Have a laptop with Thunderbolt 3 and a mobile GPU that just doesn't cut it anymore? Gigabyte now offers an incredibly easy way to upgrade your laptop, with no screwdriver required! The Aorus GTX 1070 Gaming Box contains an external desktop class GTX 1070 and separate PSU, giving you a dock with some serious gaming prowess. The Tech Report's benchmarks compare this external GPU against the GTX 1060 installed in their Alienware gaming laptop and Alienware's own external GPU enclosure, on both the internal display and an external monitor. The results are somewhat mixed and worth reading through fully, however if you are on an integrated GPU then this solution is an incredible upgrade.
"Gigabyte's Aorus GTX 1070 Gaming Box offers us a look into a future where a big shot of graphics performance is just a single cable away for ultraportable notebook PCs. We plugged the Gaming Box into a test notebook and gave it a spin to see just how bright that future looks."
Here are some more Graphics Card articles from around the web:
- Zotac GeForce GTX 1080 Ti ArcticStorm Mini @ Guru of 3D
- Zotac GT 1030 2 GB @ Modders-Inc
- The PowerColor Red Devil Vega 56 benchmarked vs. the GTX 1070 Ti at BabelTechReviews
- 13-Way Radeon AMDGPU-PRO 17.50 vs. NVIDIA Linux OpenCL Compute Comparison @ Phoronix
- Sapphire RX Vega 64 Nitro+ Limited Edition @ Kitguru
- PowerColor Red Devil Vega 56 8GB @ Guru of 3D
- The AMD Linux Drivers Do *Not* Yet Support Radeon "Navi" @ Phoronix
- AMD Radeon Software Adrenalin Edition Performance @ [H]ard|OCP
Subject: Motherboards | December 11, 2017 - 05:11 PM | Jeremy Hellstrom
Tagged: Z370 Aorus Ultra Gaming, Z370, Intel, gigabyte, coffee lake
The Z370 for Coffee Lake may look the same as a Z270 for Kaby Lake but unfortunately that is not the case and your Kaby CPU is not going to work. For those who did not upgrade during the previous generation and have been patiently awaiting the availability of Coffee Lake CPUs, [H]ard|OCP's review of the Gigabyte Z370 Aorus Ultra Gaming is worth checking out. The board can be had for around $170 and currently includes a free PCIe WiFi card, for that price there are a lot of extras to be had. The board is also able to offer the possibility of a decent overclock as well!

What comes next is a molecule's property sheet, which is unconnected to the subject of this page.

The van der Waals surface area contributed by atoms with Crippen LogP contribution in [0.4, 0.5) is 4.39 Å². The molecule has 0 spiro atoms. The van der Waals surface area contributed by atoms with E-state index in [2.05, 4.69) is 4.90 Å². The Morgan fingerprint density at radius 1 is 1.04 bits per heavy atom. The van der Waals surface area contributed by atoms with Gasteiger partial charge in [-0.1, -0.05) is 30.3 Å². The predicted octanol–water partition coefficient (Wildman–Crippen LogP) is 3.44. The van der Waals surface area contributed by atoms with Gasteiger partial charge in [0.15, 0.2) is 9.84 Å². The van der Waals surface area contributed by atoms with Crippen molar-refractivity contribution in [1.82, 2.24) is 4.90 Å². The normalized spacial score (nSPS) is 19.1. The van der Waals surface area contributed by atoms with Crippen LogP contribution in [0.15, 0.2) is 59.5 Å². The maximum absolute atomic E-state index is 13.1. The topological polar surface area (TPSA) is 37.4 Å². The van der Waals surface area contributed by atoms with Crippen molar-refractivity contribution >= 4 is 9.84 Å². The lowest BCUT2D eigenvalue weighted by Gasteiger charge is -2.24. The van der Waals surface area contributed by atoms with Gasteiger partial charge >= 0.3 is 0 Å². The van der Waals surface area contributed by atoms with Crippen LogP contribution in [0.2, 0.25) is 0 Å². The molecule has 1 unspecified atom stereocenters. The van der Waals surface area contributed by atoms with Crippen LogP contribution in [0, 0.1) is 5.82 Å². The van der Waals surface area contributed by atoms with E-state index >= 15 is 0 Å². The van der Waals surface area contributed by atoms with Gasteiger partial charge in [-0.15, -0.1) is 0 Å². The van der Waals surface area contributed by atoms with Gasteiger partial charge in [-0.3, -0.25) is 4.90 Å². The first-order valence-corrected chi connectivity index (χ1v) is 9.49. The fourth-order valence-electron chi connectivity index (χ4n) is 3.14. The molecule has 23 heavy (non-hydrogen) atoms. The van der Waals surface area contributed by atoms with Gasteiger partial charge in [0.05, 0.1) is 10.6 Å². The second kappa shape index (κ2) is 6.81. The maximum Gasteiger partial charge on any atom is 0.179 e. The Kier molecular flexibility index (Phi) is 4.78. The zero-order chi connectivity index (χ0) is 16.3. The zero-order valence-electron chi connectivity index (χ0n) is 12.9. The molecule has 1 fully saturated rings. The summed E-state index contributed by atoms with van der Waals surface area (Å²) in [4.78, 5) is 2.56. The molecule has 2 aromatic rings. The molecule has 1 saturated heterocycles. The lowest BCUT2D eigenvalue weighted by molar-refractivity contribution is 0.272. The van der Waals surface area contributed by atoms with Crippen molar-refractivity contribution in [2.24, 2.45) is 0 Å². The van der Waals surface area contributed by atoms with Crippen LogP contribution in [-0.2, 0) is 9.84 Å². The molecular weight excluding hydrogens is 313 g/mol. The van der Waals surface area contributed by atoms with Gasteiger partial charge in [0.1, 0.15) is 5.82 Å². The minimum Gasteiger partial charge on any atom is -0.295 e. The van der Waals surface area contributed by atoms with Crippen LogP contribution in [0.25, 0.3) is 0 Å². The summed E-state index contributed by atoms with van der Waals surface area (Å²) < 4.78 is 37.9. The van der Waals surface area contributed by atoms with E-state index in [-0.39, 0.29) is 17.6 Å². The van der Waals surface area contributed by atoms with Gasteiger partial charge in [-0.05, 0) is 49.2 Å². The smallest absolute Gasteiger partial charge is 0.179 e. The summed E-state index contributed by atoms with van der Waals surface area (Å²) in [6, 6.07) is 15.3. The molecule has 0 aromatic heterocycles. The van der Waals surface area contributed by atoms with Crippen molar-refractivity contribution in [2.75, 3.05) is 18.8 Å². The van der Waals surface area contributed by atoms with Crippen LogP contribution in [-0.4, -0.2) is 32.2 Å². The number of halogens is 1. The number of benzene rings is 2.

"Intel’s launched yet another chipset, so for better or worse that means new motherboards for Intel’s mainstream market. We look at GIGABYTE’s Z370 Aorus Ultra Gaming to see if it’s worthy of a Coffee Lake CPU. And now that you can actually find the 8700K in stock, it is worth talking about."
Here are some more Motherboard articles from around the web:
- Gigabyte Z370 Aorus Ultra Gaming @ Kitguru
- The EVGA Z370 FTW MB review – the i7-8700K Road to 5.0 GHz @ BabelTechReviews
- MSI Z370 GAMING PRO CARBON AC @ TechPowerUp
- Asus ROG Rampage VI Extreme @ Guru of 3D
- ASUS Republic Of Gamers Maximus X Apex @ Guru of 3D
- ASRock X299 Taichi XE @ Kitguru
Subject: Graphics Cards | December 7, 2017 - 01:31 AM | Tim Verry
Tagged: pascal, GTX 1070Ti, GP104, gigabyte, aorus
Gigabyte is jumping into the custom GTX 1070 Ti fray with the Aorus branded GeForce GTX 1070 Ti Aorus. The new custom graphics card measures 280 x 111 x 38mm and features a WindForce 3 cooler with backplate and a custom 6+2 power phase.